Interior Assembly, Wash, Dip
I finally started gluing stuff together! Always a big day for a model.
Pictured above is the cockpit assembly, from firewall to radio rack. For this simple build there’s not a whole lot to see here. The glues behind are the three main types I use. The one on the left is plastic cement; its the traditional type that slightly melts the plastic to fuse pieces together. I use it mainly for the big fuselage and wing pieces. Things where it works best to hold the parts together then run the cement into the seam. It sets up quickly and makes a solid join.
The bottle in the middle is a thick CA type glue. This I use for smaller parts (like the entire cockpit assembly here) or anytime I’m gluing non-styrene parts like resin or metal. It dries very hard and strong, which can be a mixed blessing. It dries harder than the plastic, which can make it difficult if it needs to be filed or shaved down afterwards. CA glues are best known under the “Super Glue” brand and were first designed for medical use as a suture replacement; which means they bond flesh instantly. So care is required! But I use a gel-like form that is easier to use than the runny brands.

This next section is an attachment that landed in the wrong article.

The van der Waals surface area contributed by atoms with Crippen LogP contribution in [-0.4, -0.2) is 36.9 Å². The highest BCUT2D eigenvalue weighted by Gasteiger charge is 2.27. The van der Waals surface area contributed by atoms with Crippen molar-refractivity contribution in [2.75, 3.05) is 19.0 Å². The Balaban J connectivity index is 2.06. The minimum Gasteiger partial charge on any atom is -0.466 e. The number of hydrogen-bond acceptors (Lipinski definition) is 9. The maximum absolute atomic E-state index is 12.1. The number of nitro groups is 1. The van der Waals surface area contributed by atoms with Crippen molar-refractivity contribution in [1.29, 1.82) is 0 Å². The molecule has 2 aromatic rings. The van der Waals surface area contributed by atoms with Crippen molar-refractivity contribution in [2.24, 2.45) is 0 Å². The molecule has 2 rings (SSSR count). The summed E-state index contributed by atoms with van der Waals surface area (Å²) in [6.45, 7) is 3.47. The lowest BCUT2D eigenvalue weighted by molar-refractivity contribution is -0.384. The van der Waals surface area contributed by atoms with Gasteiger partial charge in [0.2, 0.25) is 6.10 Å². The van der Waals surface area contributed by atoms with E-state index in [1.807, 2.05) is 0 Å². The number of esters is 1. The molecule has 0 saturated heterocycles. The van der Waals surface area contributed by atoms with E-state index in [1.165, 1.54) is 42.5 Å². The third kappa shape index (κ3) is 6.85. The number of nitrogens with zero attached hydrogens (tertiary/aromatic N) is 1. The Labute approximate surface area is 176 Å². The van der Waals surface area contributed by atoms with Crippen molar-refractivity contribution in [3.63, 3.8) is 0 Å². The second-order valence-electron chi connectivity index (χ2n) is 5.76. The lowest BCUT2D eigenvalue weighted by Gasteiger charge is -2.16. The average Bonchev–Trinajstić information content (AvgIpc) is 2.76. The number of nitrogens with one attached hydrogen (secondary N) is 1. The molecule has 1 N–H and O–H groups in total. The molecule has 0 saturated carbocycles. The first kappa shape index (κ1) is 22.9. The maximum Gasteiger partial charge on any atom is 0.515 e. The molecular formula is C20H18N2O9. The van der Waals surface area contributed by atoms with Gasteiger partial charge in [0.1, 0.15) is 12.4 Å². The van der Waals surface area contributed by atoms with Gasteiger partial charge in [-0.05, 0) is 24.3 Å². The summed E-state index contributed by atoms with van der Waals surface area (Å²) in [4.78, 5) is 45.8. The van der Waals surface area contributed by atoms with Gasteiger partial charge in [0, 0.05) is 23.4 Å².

The last bottle is a white glue, like Elmer’s or a million other brands. This has two great strengths; first, it will never craze plastic. That is hugely important on clear parts. With the other glue types even their fumes will fog a clear part. Basically that means you can’t use those other types on clear parts. The second great thing about white glue is it is usable as a filler in some situations. It is very easy to work with in small cracks and seams (apply with a toothpick, remove excess with a wet cotton swab), it has some bonding strength when it dries (unlike most other putties and fillers) and it dries with the texture of plastic.
Time for a wash. For this I’m using Winsor & Newton oil paints. I mix up a small amount of Ivory Black into a fairly large amount of oil. This creates a thin black oil that I brush over all interior surfaces (cockpit and landing gear). This the opposite of the dry brushing I did yesterday, the oil will settle into recesses and make the shadowy areas darker. For things that are meant to be really dirty (like if the engine were visible in this build) I mix up a darker wash.
One last thing to do today, I dipped all the clear parts in a jar of Future Floor Polish. Future is a clear acrylic that will actually make things more clear. Sounds impossible but no. It is very thin, and will flow into scuffs and flaws in the plastic surface leaving it better than fresh out of the box. It also provides some protection for those parts from the vapors of the various paints and glues I’m using. It used to amaze me how often clear parts would fog or streak in the weeks after a model was finished. I’ve learned that comes from all the chemicals curing. So I guess one fix could be letting everything sit for a week or two after you’re done before attaching the clear parts. But I don’t like that for a couple reasons; one is just pure impatience to see things done, but the other is I prefer to attach the clear parts before I paint the major body colors so everything will match and blend in together.